Oh, How She Changed!

When Michael awoke, he was aware that something had changed during the night, although it was a moment or two before he was sufficiently awake to process the information that his senses presented him with. The first thing he noticed was that instead of lying under the quilt, Felicity was curled up on top of it. The second thing he noticed was that she was not snoring but purring. It was only when he sat up in bed and put on his glasses that he finally realised that she had mutated into a cat.

“Felicity?” he said.

“Wha?”

“You all right?”

“Yeah. Why shouldn’t I be? An’ leave me alone. Wanna sleep.”

“Felicity, um … you’re … you’ve … I mean … oh, never mind.” Michael struggled to find the words. He knew that he was ducking his responsibilities by failing to break the news to her, but it was so … awkward. And besides, she had fallen asleep again and he had to go out to work.

When he returned, she was still asleep on the bed.

“Um, Felicity … um – ”

“Yeah?” She yawned, displaying a fierce set of teeth. There was an odd glint in her eyes. Wow. She looked impressive. What breed had she become? Maine Coon? Norwegian Forest Cat?

“Oh, never mind. It’s just – ”

“What?”

“Have you done anything about supper?”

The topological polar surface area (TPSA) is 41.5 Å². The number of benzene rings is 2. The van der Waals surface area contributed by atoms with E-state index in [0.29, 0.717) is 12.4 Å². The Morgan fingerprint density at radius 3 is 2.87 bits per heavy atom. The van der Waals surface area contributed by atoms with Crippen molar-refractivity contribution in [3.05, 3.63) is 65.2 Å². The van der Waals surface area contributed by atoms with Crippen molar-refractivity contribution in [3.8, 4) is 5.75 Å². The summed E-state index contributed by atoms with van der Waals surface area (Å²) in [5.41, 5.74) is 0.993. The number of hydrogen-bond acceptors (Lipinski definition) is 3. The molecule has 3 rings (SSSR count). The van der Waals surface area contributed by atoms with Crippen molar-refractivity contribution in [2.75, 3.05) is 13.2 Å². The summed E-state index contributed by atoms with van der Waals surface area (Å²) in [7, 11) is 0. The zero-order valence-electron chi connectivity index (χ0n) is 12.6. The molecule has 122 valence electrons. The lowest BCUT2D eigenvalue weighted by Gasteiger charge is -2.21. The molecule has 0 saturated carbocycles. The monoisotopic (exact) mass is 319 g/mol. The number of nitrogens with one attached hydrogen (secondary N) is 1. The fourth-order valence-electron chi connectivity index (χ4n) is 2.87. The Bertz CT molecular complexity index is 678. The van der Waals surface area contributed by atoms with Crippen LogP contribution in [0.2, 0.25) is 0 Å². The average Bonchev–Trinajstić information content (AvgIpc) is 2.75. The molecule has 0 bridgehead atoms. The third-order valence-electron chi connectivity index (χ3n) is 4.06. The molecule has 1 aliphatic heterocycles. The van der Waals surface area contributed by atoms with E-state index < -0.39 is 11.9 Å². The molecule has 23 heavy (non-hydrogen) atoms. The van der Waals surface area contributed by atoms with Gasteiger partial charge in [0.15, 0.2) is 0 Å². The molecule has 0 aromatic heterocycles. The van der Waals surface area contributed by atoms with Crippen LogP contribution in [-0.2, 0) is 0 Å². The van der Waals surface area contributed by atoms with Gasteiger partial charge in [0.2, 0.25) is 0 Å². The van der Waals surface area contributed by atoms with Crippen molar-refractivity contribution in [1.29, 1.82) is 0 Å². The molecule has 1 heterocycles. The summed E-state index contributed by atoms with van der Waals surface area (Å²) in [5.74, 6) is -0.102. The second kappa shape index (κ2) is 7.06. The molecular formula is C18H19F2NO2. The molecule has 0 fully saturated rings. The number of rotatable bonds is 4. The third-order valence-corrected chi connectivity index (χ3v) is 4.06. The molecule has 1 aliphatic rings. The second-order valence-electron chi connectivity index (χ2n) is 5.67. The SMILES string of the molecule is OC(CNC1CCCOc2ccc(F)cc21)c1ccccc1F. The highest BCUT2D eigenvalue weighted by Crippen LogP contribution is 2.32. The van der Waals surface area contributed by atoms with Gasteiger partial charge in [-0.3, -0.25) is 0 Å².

“No.” Felicity yawned again, stretched, and leapt off the bed. He followed behind her as she trotted off to the back door. She pawed at it for a while and started up a strange yowling sound, until he gave in and let her out.

Michael searched the fridge to see if there was anything in there to eat. There was some cheese and a few eggs, so he decided to make himself an omelette. Whilst he was cooking, he reflected on what had happened. The most annoying thing in some ways was that he hadn’t actually seen it happen. Was it a gradual process or did it just happen – poof! – like that? He would have been really interested to know.

Midnight came and Felicity still hadn’t come back, so Michael went to bed, leaving the back door open. During the night he was vaguely aware that there was something next to him in the bed, and he found her the next morning in the same place as she’d been the night before.

He left her sleeping, went downstairs and made a phone call. There were practical issues to consider. He fetched a trunk from the attic and set it up in the hall. Then he opened a can of tuna. Within a couple of minutes, he heard her padding down the stairs. Before she knew what was happening, he had grabbed her and put her in the trunk. Then he lugged her into the car and drove her off to the vet to the sound of muffled wailing.

It took several of the nurses to hold Felicity down, but the vet eventually managed to administer the feline leukaemia shot.

“You know you really should have her spayed,” he said, once they’d forced her back into the trunk.

“Are you sure? We were going to have – ” Michael’s voice tailed off, as he saw the look on the vet’s face. “We were going to have kids,” he said quietly.

“I don’t think so,” said the vet, with a sad shake of the head. “And she could be up to all sorts out there now.”